Equal Access

The Campaign For Equality In Education: Where Do We Go From Here?

The demand for equality in education has reached tipping point. Many General Election candidates are acknowledging the need for it and committing to providing it.  However, the question for parents, children and citizens today is “where do we go from here?” 

Equal access ≠ equal respect

Let us assume that in the lifetime of the next Dáil, Section 7(c) of the Equality Act is deemed illegal (unconstitutional?) and denominational schools will no longer be permitted to apply enrolment polices that discriminate on the basis of religion. It will, in a number of oversubscribed religious schools, ensure that non-baptised children will be more represented in the pupil numbers that they are today. These unbaptised children will be educated in a Catholic or Protestant school in which the National Curriculum takes into account the ‘child’s affective, aesthetic, spiritual, moral and religious needs’ while recognising ‘the rights of the different church authorities to design curricula in religious education at primary level and to supervise their teaching and implementation’. So, although they may facilitated to be absented from some aspects of religious teaching, their ‘religious education’ is wholly dictated by the religious patron of the school. They will be regarded as, labelled and identified as minorities with fewer rights than those who identify with the faith of the patron of the school.

Resistance is likely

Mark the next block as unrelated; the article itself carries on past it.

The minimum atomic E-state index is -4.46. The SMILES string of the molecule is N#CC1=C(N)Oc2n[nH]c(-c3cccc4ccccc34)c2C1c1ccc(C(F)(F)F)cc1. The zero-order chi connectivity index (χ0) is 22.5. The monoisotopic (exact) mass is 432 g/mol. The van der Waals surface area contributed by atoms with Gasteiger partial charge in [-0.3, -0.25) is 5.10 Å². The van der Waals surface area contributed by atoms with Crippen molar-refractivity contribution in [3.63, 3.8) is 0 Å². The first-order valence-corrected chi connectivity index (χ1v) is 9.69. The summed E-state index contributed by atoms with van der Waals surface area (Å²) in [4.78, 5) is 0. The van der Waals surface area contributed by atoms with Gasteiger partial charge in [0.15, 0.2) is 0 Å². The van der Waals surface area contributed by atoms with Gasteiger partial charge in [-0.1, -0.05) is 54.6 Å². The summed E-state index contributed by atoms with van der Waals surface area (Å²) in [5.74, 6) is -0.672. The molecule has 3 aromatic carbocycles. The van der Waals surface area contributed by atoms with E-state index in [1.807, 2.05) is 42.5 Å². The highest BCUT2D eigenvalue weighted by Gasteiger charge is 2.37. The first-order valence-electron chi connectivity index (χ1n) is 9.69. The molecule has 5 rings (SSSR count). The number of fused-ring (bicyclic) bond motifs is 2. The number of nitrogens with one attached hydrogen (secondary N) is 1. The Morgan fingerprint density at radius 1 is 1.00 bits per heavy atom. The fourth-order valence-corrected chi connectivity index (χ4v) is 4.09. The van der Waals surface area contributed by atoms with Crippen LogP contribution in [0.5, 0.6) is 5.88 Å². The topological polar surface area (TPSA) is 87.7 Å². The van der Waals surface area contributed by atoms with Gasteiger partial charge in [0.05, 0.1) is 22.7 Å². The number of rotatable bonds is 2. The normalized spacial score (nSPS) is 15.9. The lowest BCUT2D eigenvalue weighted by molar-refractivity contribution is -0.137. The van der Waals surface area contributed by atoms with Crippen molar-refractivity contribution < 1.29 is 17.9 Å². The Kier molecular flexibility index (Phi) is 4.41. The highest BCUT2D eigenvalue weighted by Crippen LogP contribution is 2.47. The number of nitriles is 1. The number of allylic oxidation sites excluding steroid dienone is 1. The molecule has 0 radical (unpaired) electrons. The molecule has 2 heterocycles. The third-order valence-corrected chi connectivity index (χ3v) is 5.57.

Let us go further and assume that the ‘integrated nature’ of the curriculum through which religious instruction may be present in all subject areas is itself held to be unconstitutional.  How would this ruling be implemented in a system in which the status quo is deeply institutionalised in school practice, in employment contracts, in legal arrangements with school patrons, in colleges of teacher education and fundamentally in a system that is privately owned by religious bodies?

To introduce such a change by law will be met by considerable resistance both active and by the inertia of systems and custom and practice. Huge resistance to this change would be mounted by the Catholic Church and many within the system who wish to continue to avail of a faith-based education, be it Catholic, Protestant or Muslim. A complicated change process will need to be undertaken that will take years to implement.

A solution

Whatever way this is examined, nothing quick will emerge to satisfy the equality and rights of children in schools today or emerging schools in the next few years. It is most likely that the issue will remain a rather abstract and legal debate among organisations who will not provide a real and ‘effective remedy’ for children and parents needing equality in our education system today.

What is realistic and realisable is to rapidly provide an alternative network that delivers equality of access and esteem to children by: